Hackers Disable Two of the World's Most Advanced Telescopes

In a development that has left the astronomical community and security agencies on high alert, some of the world's leading observatories have faced cyberattacks, resulting in alarming temporary shutdowns

by Faruk Imamovic
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Hackers Disable Two of the World's Most Advanced Telescopes
© Getty Images News/John Moore

In a development that has left the astronomical community and security agencies on high alert, some of the world's leading observatories have faced cyberattacks, resulting in alarming temporary shutdowns. These attacks, deemed serious given their potential implications, underscore the increasing vulnerabilities of key infrastructures in our increasingly connected world.

On August 1st, NOIRLab (National Optical-Infrared Astronomy Research Laboratory), a premier institution in the realm of optical and infrared astronomy, reported a breach. This event halted the operations of the renowned Gemini North Telescope in Hawaii and its southern counterpart, the Gemini South Telescope in Chile.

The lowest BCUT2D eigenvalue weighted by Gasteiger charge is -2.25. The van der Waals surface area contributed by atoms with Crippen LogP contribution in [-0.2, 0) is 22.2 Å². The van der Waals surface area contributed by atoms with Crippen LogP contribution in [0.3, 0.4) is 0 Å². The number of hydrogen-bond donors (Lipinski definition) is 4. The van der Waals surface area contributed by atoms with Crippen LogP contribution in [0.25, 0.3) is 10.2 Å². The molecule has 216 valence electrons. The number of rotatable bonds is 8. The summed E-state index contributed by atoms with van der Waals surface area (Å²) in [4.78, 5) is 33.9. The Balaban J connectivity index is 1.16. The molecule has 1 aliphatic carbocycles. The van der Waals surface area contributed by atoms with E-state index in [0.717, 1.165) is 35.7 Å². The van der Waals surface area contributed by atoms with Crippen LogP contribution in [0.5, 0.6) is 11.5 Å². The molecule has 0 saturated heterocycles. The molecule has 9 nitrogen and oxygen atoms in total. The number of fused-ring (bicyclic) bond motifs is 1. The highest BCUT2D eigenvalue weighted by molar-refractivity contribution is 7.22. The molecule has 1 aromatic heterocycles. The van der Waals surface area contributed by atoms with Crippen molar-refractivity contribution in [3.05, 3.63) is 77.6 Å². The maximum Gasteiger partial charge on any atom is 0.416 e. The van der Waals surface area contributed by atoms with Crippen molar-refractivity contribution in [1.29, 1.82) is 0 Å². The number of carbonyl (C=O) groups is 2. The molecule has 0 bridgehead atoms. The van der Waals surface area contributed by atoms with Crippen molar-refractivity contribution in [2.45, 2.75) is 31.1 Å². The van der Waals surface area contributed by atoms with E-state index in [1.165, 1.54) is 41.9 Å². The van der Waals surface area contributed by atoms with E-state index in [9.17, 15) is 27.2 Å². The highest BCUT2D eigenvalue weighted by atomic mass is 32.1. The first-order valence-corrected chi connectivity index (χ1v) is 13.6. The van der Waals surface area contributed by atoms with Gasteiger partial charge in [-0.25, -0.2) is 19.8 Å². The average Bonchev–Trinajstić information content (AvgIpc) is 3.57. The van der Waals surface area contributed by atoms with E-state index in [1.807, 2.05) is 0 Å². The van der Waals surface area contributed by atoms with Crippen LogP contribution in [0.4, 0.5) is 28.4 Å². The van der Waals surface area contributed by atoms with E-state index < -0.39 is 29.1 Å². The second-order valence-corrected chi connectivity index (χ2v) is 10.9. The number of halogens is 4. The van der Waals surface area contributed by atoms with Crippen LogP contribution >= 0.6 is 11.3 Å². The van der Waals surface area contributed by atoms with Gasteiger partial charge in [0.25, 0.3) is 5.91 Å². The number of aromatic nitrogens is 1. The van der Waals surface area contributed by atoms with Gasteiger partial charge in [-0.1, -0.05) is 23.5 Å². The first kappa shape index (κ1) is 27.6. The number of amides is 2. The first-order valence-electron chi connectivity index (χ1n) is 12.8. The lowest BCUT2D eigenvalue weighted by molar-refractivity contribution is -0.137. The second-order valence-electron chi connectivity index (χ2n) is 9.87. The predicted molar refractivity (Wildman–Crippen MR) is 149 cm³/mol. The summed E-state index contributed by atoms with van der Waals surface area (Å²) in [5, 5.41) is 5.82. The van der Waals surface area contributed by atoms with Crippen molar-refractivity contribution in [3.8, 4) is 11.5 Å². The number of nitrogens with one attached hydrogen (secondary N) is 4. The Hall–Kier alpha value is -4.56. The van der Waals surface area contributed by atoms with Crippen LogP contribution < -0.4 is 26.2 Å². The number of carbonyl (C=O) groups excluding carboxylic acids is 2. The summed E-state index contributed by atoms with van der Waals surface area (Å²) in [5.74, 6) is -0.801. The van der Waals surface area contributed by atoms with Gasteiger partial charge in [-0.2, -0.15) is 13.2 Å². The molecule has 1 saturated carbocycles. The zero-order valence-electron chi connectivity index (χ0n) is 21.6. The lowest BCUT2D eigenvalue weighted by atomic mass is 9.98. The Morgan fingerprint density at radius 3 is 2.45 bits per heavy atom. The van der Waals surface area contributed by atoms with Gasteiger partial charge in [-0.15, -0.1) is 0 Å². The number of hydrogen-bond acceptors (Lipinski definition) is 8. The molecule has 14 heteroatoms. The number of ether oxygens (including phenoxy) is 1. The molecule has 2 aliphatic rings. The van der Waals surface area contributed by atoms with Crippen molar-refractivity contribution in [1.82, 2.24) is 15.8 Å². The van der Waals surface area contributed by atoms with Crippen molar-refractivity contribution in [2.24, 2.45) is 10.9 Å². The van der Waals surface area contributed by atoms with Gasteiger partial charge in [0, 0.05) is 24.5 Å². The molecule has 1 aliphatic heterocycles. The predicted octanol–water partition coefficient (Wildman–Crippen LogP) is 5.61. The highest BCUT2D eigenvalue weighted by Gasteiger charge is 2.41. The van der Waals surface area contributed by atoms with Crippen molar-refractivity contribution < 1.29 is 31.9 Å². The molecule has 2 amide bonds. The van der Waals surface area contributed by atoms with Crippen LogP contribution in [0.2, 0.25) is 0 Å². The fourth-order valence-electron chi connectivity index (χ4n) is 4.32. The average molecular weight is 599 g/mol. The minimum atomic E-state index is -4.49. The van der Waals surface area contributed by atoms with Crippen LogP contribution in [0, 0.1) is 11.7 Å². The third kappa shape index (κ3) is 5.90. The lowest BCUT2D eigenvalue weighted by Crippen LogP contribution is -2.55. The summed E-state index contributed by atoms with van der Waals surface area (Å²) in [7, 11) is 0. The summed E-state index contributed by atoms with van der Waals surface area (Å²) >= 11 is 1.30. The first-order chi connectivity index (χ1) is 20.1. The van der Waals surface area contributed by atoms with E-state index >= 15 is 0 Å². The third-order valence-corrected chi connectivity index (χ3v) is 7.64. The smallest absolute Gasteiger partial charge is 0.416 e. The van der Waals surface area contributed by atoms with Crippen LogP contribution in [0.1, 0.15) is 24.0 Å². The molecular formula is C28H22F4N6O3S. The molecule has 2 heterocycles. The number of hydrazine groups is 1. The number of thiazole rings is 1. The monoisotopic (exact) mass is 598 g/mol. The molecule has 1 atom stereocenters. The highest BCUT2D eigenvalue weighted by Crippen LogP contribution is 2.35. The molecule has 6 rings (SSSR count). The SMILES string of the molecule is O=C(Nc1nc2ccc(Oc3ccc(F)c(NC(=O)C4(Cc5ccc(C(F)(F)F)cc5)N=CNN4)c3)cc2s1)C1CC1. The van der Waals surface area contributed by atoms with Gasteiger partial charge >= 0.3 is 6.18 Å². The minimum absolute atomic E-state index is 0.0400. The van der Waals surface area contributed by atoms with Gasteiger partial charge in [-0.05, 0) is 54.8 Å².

Additionally, a series of smaller telescopes dotting the picturesque Chilean mountain Cerro Tololo also faced disruptions. The swift response from the observatory's diligent staff, in collaboration with cybersecurity specialists, ensured the telescopes' restoration after several days of intense effort.

Yet, in a landscape where knowledge is power, the nature of the cyberattack and its origins remain cloaked in mystery. NOIRLab, navigating these murky waters, has remained judicious, sharing information sparingly while the investigation continues.

A Growing Threat in Space and Cybersecurity

The incidents at NOIRLab are not isolated. Alarmingly, these attacks transpired shortly after an advisory from the National Counterintelligence and Security Operations Center (NCSC).

The body had recently warned US-based space companies and research facilities of the mounting threats posed by cyber espionage and direct attacks. In a statement dripping with gravity, the NCSC highlighted that foreign spies and hackers are increasingly recognizing the invaluable contribution of the commercial space industry to both the U.S.

economy and its national security. The statement warned, “They see US space-related innovation and assets as potential threats as well as valuable opportunities to acquire vital technologies and expertise”. It's crucial to note that these are not isolated events in a benign environment.

Only last October, cybercriminals disrupted the operations of the Atacama Large Millimeter/submillimeter Array (ALMA) telescope in Chile. And if that doesn't sound the alarms loud enough, the U.S. space agency NASA hasn't been spared either.

They too fell victim to the infamous SolarWinds attack, an incident that has since been branded a "major wake-up call" in the realm of cybersecurity.

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